5 Questions Every Non-EU Manufacturer Must Ask when trading in the EU

With the rate of change in tax digitization not set to slow down any time soon, it’s more important than ever to keep up with what’s happening where you do business.

This quarter, our VAT Snapshot webinar looks in detail at CTC and e-invoicing implementation timelines across six different countries.

Join Dilara İnal and Carolina Silva from our Regulatory Analysis and Design team for an examination of scope, key timelines and essential milestones for compliance across these jurisdictions.

The webinar will cover:

As always, please bring your questions for our experts in the Q&A at the end.

Stay up to date with the evolving landscape of tax mandates by registering today.

Register now.

Intrastat thresholds are value thresholds which decide if companies in an EU Member State qualify to file a return to tax authorities, based on their intra-community trading. These thresholds change annually, prompting businesses to conduct an annual recalculation to know their obligations.

This blog contains all the Intrastat reporting thresholds for 2023, as well as important information for businesses trading within the EU. It will be updated to reflect any changes as soon as they are implemented.

Level up your Intrastat knowledge with our handy Intrastat guide, which covers reporting requirements, returns and declarations, commodity codes, how Sovos can help and more.

What are Intrastat thresholds?

Intrastat thresholds are annual value thresholds that decide whether businesses must declare their intra-EU trades to the relevant national tax authorities.

While Intrastat is based on a European Union regulation, Member States have implemented the rule differently. As such, companies trading across the EU must be aware of the exemption threshold for each country they trade in – whether that’s acquiring or dispatching goods.

When a business exceeds the threshold in a Member State, it must continue to file Intrastat returns with the country until the applicable January-to-December period has concluded.

How can I calculate Intrastat thresholds?

Intrastat thresholds must be calculated each year as they change annually, and there are separate values for arrivals and dispatches.

To make it easy for your business, we have listed all the Intrastat thresholds below in a table – country-by-country. Find out whether your company needs to file an Intrastat return in EU Member States where you do business.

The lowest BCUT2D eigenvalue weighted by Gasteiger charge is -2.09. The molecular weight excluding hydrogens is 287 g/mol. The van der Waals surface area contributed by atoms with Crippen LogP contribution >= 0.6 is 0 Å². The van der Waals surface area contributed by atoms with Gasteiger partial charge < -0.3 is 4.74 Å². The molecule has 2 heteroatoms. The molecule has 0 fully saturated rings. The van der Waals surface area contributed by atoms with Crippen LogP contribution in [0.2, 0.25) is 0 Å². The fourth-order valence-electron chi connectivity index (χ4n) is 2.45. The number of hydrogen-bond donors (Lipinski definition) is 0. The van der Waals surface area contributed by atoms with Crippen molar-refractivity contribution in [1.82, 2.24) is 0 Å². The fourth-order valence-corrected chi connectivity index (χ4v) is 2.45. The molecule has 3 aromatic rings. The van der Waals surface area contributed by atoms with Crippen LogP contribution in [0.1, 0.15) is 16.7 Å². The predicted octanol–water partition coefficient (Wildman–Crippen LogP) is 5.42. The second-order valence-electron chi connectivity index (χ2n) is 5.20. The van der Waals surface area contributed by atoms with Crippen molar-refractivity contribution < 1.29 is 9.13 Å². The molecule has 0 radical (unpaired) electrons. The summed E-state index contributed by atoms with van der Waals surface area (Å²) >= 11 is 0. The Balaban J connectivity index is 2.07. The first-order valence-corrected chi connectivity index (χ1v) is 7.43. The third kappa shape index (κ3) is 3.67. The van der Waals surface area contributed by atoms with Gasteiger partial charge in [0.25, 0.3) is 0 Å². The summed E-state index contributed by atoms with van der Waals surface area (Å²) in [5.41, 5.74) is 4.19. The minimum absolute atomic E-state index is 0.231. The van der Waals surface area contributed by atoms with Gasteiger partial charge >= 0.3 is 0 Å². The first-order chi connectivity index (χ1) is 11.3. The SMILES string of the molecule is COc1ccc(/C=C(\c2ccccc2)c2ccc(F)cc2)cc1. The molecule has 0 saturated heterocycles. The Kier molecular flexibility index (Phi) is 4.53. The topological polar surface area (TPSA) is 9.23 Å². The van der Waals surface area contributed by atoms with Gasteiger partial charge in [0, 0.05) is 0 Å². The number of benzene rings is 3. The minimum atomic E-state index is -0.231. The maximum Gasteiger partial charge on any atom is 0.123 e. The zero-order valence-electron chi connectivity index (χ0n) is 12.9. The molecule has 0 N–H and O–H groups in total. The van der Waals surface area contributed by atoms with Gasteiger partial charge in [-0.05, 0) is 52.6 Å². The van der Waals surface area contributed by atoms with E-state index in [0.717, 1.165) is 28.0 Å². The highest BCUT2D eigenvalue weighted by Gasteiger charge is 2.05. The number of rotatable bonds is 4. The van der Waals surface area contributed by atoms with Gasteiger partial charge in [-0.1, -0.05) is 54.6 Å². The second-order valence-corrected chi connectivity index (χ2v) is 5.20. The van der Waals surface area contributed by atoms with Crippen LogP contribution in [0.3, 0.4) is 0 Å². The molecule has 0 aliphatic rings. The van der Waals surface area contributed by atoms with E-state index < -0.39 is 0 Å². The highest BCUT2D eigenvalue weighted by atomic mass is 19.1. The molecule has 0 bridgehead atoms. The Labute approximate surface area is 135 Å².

Intrastat thresholds in 2023

The current Intrastat thresholds have been in place since the beginning of the year. They are due to change again in 2024. For the current applicable thresholds for your business, view the table below.

The table will be kept updated with the latest threshold values.

Country Arrivals Dispatches
Austria EUR 1.1 million EUR 1.1 million
Belgium EUR 1.5 million EUR 1 million
Bulgaria BGN 700.000 BGN 1 million
Croatia EUR 400.000 EUR 200.000
Cyprus EUR 270.000 EUR 75.000
Czech Republic CZK 12 million CZK 12 million
Denmark DKK 22 million DKK 11 million
Estonia EUR 400.000 EUR 270.000
Finland EUR 800.000 EUR 800.000
France No threshold No threshold
Germany EUR 800.000 EUR 500.000
Greece EUR 150.000 EUR 90.000
Hungary HUF 250 million HUF 140 million
Ireland EUR 500.000 EUR 635.000
Italy EUR 350.000 (goods)
EUR 100.000 (services)
No threshold
Latvia EUR 330.000 EUR 200.000
Lithuania EUR 500.000 EUR 300.000
Luxembourg EUR 250.000 EUR 200.000
Malta EUR 700 EUR 700
Netherlands The Netherlands have abolished the Intrastat threshold. Intrastat has become a report to submit “on demand” of the Dutch authorities. The Netherlands have abolished the Intrastat threshold. Intrastat has become a report to submit “on demand” of the Dutch authorities.
Poland PLN 5 million PLN 2.7 million
Portugal EUR 400.000 EUR 400.000
Romania RON 1 million RON 1 million
Slovakia EUR 1 million EUR 1 million
Slovenia EUR 200.000 EUR 270.000
Spain EUR 400.000 EUR 400.000
Sweden SEK 15 million SEK 4.5 million
United Kingdom GBP 500.000 GBP 250.000


Intrastat threshold exemptions and exceptions

Businesses that trade within an EU Member State but at figures lower than those listed in the above table are not required to file Intrastat returns. There are additional nuances that exist on a country-by-country basis that may change the obligations of a company.